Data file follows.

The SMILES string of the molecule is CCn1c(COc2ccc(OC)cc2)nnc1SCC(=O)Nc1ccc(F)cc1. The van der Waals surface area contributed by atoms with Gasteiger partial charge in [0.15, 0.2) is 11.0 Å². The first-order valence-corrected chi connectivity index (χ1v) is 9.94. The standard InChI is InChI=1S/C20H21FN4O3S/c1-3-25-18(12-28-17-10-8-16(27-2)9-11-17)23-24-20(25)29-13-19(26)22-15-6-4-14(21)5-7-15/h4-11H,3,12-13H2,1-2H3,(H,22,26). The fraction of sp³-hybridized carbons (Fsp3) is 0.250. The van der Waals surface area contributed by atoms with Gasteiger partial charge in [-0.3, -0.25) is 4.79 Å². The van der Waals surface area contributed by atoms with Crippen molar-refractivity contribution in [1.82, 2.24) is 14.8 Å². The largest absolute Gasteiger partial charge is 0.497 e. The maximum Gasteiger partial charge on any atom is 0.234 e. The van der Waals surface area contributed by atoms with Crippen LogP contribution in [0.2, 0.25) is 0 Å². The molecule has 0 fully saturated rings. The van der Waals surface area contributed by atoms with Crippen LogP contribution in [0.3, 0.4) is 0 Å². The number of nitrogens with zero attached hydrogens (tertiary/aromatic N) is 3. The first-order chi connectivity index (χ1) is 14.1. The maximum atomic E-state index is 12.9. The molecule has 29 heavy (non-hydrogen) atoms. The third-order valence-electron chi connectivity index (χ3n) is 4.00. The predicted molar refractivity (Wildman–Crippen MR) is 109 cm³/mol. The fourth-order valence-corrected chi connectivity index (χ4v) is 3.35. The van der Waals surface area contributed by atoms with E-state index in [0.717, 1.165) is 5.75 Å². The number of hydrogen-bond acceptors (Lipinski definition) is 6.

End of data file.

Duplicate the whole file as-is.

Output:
The SMILES string of the molecule is CCn1c(COc2ccc(OC)cc2)nnc1SCC(=O)Nc1ccc(F)cc1. The van der Waals surface area contributed by atoms with Gasteiger partial charge in [0.15, 0.2) is 11.0 Å². The first-order valence-corrected chi connectivity index (χ1v) is 9.94. The standard InChI is InChI=1S/C20H21FN4O3S/c1-3-25-18(12-28-17-10-8-16(27-2)9-11-17)23-24-20(25)29-13-19(26)22-15-6-4-14(21)5-7-15/h4-11H,3,12-13H2,1-2H3,(H,22,26). The fraction of sp³-hybridized carbons (Fsp3) is 0.250. The van der Waals surface area contributed by atoms with Gasteiger partial charge in [-0.3, -0.25) is 4.79 Å². The van der Waals surface area contributed by atoms with Crippen molar-refractivity contribution in [1.82, 2.24) is 14.8 Å². The largest absolute Gasteiger partial charge is 0.497 e. The maximum Gasteiger partial charge on any atom is 0.234 e. The van der Waals surface area contributed by atoms with Crippen LogP contribution in [0.2, 0.25) is 0 Å². The molecule has 0 fully saturated rings. The van der Waals surface area contributed by atoms with Crippen LogP contribution in [0.3, 0.4) is 0 Å². The number of nitrogens with zero attached hydrogens (tertiary/aromatic N) is 3. The first-order chi connectivity index (χ1) is 14.1. The maximum atomic E-state index is 12.9. The molecule has 29 heavy (non-hydrogen) atoms. The third-order valence-electron chi connectivity index (χ3n) is 4.00. The predicted molar refractivity (Wildman–Crippen MR) is 109 cm³/mol. The fourth-order valence-corrected chi connectivity index (χ4v) is 3.35. The van der Waals surface area contributed by atoms with E-state index in [0.717, 1.165) is 5.75 Å². The number of hydrogen-bond acceptors (Lipinski definition) is 6.